Our family and others have long believed that mental, neurological, and related ailments should be treated on par with physical/biological disorders.
The Mental Health Parity Act of 1996 started the process by prohibiting health plans from offering lower annual/lifetime benefits for mental health than physical health. Unfortunately, as a result, many health plans complied with the law by imposing other treatment limits or requiring higher co-pays for mental health care.
Enter Rep. Patrick Kennedy (D-RI), the youngest child of longtime healthcare reformer Sen. Ted Kennedy (D-MA). Inspired, in part, by his own struggles with mental health/addiction issues, Rep. Kennedy became — along with the late Sen. Paul Wellstone (D-MN) and current Sen. Pete Domenici (R-NM) — one of the champions in Congress who worked to close the 1996 Act’s loopholes and thus ensure that the parity in coverage offered to Members of Congress and their families is offered to other Americans as well.
After a long fight, in which Kennedy and his colleagues drew close to their goal multiple times, they finally succeeded this year, with enactment of the Paul Wellstone and Pete Domenici Mental Health Parity and Addiction Equity Act Of 2008.
Yesterday, I had an opportunity to speak briefly with Congressman Kennedy about this accomplishment and where he’d like to go next in advancing mental health care.
The Moderate Voice: The passage of this legislation represented a milestone in a long journey for you and many others. How does it feel to have finally succeeded?
Rep. Patrick Kennedy: There’s no way to completely dismantle the stigma associated with mental illness. But there was a way for us to change the law. And that’s what we did. And by changing the law, we began to dismantle the stigma because we made it illegal for people to discriminate. In doing so, we’re starting to change the practice of delivering mental health coverage and mental health services. For people like me who suffer from mental illness, this is about lifting the cloud of stigma and shame associated with our illness. As much as we have come forward as ‘stigma-busters,’ it’s hard to not feel the tinge of judgment that people make on mental illness.
This law is important, first, because people know they’ll get treated. It’s also important because they can feel better about asking for and demanding treatment — because they’re entitled to it.
TMV: What’s the most compelling argument you can make to someone who might be concerned about the private and/or public sector costs this legislation might create?
RPK: The CEO of Blue Cross/Blue Shield of Rhode Island testified in favor of this legislation. He also testified that the problem was not over-utilization but under-utilization of mental health benefits. We need people with mental illness taken care of because it saves us money. If someone is depressed or suffers from another mental illness, their other health care costs (could) quadruple. They’re at higher risk for heart disease, diabetes, and so on. You have to address their mental illness if you want to address their other ailments.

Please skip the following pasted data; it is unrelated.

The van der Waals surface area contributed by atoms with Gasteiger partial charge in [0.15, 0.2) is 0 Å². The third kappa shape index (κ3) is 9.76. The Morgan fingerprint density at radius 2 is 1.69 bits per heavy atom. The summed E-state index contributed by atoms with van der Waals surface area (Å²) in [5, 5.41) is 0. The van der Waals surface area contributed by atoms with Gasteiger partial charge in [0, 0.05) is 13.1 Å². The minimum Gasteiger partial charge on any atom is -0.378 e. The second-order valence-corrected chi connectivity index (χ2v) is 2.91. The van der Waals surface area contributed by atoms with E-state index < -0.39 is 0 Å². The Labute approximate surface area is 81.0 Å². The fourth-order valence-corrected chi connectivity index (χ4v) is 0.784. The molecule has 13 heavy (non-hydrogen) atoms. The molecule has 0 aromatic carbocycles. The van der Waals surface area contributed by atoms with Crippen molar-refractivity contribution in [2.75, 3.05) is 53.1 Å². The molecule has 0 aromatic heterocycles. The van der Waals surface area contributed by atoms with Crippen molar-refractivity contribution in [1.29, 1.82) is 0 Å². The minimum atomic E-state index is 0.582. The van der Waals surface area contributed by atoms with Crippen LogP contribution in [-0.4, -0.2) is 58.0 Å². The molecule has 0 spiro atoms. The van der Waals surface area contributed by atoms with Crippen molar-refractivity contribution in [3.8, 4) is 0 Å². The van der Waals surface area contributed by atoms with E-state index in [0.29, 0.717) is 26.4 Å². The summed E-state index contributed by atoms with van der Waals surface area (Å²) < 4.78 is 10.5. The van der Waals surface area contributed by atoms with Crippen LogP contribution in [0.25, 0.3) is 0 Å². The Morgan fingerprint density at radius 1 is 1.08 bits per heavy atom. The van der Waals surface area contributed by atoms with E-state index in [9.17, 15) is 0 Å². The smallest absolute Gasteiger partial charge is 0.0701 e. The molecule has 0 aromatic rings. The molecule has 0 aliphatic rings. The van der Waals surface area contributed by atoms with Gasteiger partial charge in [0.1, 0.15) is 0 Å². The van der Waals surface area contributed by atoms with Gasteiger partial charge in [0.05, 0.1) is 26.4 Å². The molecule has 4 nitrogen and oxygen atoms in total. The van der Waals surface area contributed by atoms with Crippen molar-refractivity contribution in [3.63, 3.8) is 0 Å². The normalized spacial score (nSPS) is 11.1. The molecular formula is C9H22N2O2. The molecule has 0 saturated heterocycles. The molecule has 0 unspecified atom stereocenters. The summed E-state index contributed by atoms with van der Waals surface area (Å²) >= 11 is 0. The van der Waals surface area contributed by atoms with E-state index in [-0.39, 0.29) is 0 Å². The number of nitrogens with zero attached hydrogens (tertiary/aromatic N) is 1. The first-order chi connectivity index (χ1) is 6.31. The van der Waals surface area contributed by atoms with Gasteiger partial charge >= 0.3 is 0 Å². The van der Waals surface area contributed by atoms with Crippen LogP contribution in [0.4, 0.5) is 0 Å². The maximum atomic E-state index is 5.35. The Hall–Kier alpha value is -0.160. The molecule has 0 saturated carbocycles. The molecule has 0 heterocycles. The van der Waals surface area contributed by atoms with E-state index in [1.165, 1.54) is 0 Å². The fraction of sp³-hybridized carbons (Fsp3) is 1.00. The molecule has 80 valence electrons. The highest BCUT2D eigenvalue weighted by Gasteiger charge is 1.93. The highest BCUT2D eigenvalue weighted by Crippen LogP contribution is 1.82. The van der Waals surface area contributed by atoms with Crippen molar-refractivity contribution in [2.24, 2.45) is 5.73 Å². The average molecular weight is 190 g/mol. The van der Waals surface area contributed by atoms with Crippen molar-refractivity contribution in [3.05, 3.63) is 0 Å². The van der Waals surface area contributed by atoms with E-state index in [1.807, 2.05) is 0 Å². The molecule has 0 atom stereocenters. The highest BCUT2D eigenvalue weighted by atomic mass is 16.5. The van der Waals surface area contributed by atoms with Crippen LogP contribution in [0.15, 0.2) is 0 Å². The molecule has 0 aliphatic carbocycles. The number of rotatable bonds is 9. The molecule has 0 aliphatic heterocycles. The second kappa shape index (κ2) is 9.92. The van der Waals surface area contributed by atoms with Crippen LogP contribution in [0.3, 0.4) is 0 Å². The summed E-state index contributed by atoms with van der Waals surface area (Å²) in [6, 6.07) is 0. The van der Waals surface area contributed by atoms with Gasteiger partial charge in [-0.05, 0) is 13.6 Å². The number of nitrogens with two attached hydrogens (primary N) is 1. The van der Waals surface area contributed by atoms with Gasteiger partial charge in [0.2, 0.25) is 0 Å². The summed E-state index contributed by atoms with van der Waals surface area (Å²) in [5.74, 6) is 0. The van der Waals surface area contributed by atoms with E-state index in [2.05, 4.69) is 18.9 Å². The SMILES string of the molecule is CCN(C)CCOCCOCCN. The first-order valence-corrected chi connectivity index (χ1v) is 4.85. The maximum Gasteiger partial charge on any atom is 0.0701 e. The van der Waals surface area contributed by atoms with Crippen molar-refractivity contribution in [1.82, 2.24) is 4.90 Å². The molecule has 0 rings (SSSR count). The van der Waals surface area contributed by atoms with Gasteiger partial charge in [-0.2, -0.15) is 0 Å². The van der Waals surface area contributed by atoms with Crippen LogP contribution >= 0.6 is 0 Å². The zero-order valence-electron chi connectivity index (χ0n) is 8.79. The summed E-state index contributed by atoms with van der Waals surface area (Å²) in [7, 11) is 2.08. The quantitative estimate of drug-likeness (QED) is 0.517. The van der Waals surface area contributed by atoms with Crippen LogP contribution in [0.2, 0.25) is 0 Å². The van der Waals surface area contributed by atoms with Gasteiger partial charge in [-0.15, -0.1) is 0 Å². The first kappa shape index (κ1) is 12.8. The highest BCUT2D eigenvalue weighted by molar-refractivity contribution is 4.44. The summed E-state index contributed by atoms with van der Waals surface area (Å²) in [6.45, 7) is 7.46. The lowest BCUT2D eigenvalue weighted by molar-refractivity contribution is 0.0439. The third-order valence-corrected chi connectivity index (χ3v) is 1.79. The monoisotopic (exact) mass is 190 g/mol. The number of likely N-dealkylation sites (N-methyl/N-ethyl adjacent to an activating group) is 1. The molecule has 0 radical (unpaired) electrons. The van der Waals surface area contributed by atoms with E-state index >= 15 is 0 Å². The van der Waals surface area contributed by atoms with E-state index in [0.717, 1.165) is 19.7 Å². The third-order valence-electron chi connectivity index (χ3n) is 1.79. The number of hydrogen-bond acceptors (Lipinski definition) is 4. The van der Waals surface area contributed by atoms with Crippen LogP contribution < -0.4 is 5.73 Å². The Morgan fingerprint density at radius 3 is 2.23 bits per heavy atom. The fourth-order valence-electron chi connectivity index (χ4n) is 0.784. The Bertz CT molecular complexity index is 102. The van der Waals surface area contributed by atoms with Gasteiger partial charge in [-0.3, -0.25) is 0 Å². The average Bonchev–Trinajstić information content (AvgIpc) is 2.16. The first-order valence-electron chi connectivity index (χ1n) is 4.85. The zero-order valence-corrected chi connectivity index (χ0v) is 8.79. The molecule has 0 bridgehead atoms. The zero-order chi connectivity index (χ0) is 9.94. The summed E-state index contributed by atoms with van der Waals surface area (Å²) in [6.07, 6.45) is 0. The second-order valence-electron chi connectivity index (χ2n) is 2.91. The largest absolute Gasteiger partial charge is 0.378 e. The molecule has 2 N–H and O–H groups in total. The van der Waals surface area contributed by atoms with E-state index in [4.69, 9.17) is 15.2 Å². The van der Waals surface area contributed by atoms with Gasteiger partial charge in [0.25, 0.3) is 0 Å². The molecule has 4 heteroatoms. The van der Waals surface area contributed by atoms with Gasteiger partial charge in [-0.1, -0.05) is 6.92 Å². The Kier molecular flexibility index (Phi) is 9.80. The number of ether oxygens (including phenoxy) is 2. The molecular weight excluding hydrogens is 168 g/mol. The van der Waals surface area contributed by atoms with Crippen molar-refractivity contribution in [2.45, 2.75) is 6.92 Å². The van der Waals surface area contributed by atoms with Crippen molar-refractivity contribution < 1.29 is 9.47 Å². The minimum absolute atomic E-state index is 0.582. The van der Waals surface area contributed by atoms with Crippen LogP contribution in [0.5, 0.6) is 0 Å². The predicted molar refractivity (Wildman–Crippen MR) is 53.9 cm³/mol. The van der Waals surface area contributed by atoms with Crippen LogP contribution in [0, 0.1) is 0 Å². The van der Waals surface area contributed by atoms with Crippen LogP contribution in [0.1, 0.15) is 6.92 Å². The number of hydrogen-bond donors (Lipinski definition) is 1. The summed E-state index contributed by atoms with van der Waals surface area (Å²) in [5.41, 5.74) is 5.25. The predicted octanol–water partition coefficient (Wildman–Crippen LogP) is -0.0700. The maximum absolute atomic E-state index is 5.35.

We heard testimony around the country that a significant portion of weekend intakes at emergency rooms are by and large for trauma cases due to drugs and alcohol. We deal with those cases as criminal justice problems rather than health problems. And we pay for those costs in other ways — in our criminal justice system and in our healthcare premiums.
Then, of course, you’ve got the issue of lost productivity at work. If you want proof of the merits of this legislation, consider that the top Fortune 100 companies have been providing generous mental health benefits for years. They’ve done all the studies and determined that it’s a plus for their bottom lines. They see their overall health care costs go down and productivity rates of employees go up when they offer robust mental health benefits. The proof is in the pudding.
TMV: As I understand it, the current bill is not a mandate to offer mental health benefits. Instead, it’s a mandate that, if an insurance company already offers mental health benefits, it must then offer them at parity with physical health benefits. Are you at all concerned that this requirement might discourage insurance companies from offering any mental health benefits?
RPK: No. If we had mandated coverage of (the entire diagnostic manual), this bill would not have become law. Part of our compromise was to let employers and insurance companies determine what they would cover, with medical necessity as the determinant of the day, not arbitrary selectivity.
Our fall back position is that we want the GAO to study the patterns of mental health coverage going forward … to see how widely mental health diseases are being covered. If the GAO determines those diseases are insufficiently covered, we’ll have to come back and shore up the law.
Also, we have very strong language in the law defining “medical necessity” and how to determine a patient’s eligibility for mental health coverage, so that when people sign up for coverage, they know what the grounds are for denying coverage, strengthening their ability to appeal arbitrary decisions.
TMV: What’s next? This legislation has defined your health care agenda for many years — what replaces it in the years ahead?
RPK: I’ve got a lot of plans, including for veterans’ health. Today, the VA measures almost every disease except certain mental illnesses such as addiction. As a result, we don’t have outcomes-based metrics to determine what’s working in terms of therapeutic interventions. If the VA was required to track large populations for mental health ailments, we could learn so much to help us develop outcomes-based metrics, evidence-based care. I will work to provide the opportunity for full physical and mental health screenings for every veteran coming out of the service. This will help avoid problems that crop up later. Prevention is the best cure.